Olympus 35 EC - shutter problem

Discussion in 'Olympus' started by mwerd, Mar 25, 2018.

  1. Hello!

    I'm brand new to this community and am hoping to find some trouble-shooting pointers for my Olympus.

    I have this dreamy little camera that belonged to my mom when she was a teenager and I've been testing it out with a bunch of issues. The first roll I shot developed blank and I was told the shutter was broken. I didn't realize it needed batteries so I got new ones (now the little light comes on when I go to shoot) and tried a second roll, still blank.

    In testing the camera without film and with the back door open, it looks like the shutter is firing every 3rd-4th shot but was still producing blank film. The advance wheel also seems to let me advance waaaay past the allowed 24 shots of the roll.

    I'm not even sure where to start to try to figure out what's going on here. Any help is greatly appreciated! 15220118796701833026280.jpg 15220119434601201560761.jpg
  2. "The advance wheel also seems to let me advance waaaay past the allowed 24 shots of the roll."

    This shouldn't happen - I'd guess that the film is not advancing at all. Either it's not engaged properly with the take up spool, or there's a problem with the film advance mechanism. Sometimes on Olympus cameras there's a slipping clutch on the take up spool which can become slack and ineffective.

    It's always good practice after loading film, to turn the rewind knob back and take up the slack film in the cassette and make sure it's engaged properly, Then when you advance the film you should see the rewind knob turning too.

    This doesn't address the shutter issue but you need to eliminate it first.
  3. The 35 EC requires battery power to function properly, but does NOT have any device or mechanism to prevent the shutter release button from operating even if there are no batteries, or if the batteries are dead, too weak, or make a poor connection. In other words, you can wind and "fire" the camera all day without the shutter even opening once! A "release button blocking mechanism in the event of battery failure" was a feature introduced in the EC-2.

    The trick is to be sure you have two good 1.4volt batteries in the camera, the battery contacts are clean, and the battery cover has no corrosion that will short the batteries to the body (see below). This being done, you need to slowly s-q-u-e-e-z-e the release button and watch for the orange lamp through the finder or on the top of the camera to glow when the release button is part way down. If it doesn't come on, there's a problem, and you can't be sure the shutter will open.

    Corrosion due to battery leakage is a common problem with these models (EC, EC-2 and ECR), both in the battery cover as well as under the battery chamber. To check the battery cover, take an ohm meter and press one lead to the edge of the cover and press the other to each of the four corners of the contact. Any reading at all and there may be corrosion under the black plastic insulator. If need be, clean the battery contacts in the battery chamber with a typewriter eraser (ever heard of those?), or even just a plain pencil eraser -- don't scratch! If that doesn't work, there's a good chance the wires from the battery contacts to the circuit board are corroded and in need of replacement.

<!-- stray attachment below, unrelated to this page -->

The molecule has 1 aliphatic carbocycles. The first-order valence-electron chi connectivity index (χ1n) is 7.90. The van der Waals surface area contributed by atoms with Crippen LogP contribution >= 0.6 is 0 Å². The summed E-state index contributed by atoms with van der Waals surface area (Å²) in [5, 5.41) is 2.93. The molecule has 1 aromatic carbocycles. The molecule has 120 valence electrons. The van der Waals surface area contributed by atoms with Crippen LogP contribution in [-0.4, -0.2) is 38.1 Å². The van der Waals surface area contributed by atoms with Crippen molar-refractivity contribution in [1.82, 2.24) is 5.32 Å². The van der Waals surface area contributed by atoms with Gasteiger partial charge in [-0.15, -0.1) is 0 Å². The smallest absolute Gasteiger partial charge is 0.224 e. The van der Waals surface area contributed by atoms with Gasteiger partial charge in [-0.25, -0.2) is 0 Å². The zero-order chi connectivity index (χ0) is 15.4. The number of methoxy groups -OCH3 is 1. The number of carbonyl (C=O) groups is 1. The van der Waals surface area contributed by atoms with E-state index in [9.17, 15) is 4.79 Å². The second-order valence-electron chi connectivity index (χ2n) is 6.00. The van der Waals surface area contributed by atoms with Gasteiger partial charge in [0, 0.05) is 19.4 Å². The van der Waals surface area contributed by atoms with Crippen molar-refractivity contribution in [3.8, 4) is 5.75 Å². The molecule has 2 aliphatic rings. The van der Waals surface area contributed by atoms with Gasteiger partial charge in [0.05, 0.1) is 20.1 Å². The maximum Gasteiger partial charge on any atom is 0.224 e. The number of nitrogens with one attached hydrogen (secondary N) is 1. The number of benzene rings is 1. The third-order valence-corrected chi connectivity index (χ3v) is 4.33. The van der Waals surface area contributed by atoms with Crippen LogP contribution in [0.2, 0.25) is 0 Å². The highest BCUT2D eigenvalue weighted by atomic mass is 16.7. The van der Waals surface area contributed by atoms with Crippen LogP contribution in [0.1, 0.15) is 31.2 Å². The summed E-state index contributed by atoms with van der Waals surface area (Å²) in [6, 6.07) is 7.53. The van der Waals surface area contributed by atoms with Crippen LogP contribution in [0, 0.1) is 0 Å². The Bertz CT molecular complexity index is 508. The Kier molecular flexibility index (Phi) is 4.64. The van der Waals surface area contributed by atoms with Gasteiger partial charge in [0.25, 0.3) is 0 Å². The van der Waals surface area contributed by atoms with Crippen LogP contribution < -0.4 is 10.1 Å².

Also, there is no "link" between the film counter and the wind, per se. In other words, the only thing that stops the camera at the end of a roll of film is -- the film. Without film inside, you can wind and fire the camera a hundred times, it will just keep going no matter what the counter says. Conversely, if you load carefully, you may get 25 or even 26 shots on a "24" exposure roll of film, or if you are too careful, you may only get 23 or 22 shots before you run out of film on a "24" roll. But whatever you do, don't force the thumb wheel to turn, even if you think you should have another shot!

    Oh, and it looks like the light seal foam along the hinge side of the back cover is done for. You can replace it with any number of substitutes, from black foam material made for cameras, to thin black yarn glued in place.
  4. I'll chime in as well on this matter. My OM-1 had a dead circuit issue, which turned out to be 'just' corrosion of wire. I removed the bottom cover, cleaned everything, changed the wire and it worked again. OM-1 used to use same Mercury batteries as EC I believe, so before doing anything else it's indeed a good idea to check for the nasty greenish rust.

    As for the film, if I load it in the dark I can easily go 'way beyond' designated 24 and 36 frames, to 27 and 30 respectively. And if I load the film really carefully, I can even get 28 and 40. But of course it's a 'must' to check winding mechanism either as you've already been told, or doing the winding with already developed film and the camera back open, to see if everything works and film is being transported.

    Rangefinders are generally less sturdy than reflex cameras and even if not, it's always a good idea to service anything that's older than 30 years. Humans included.

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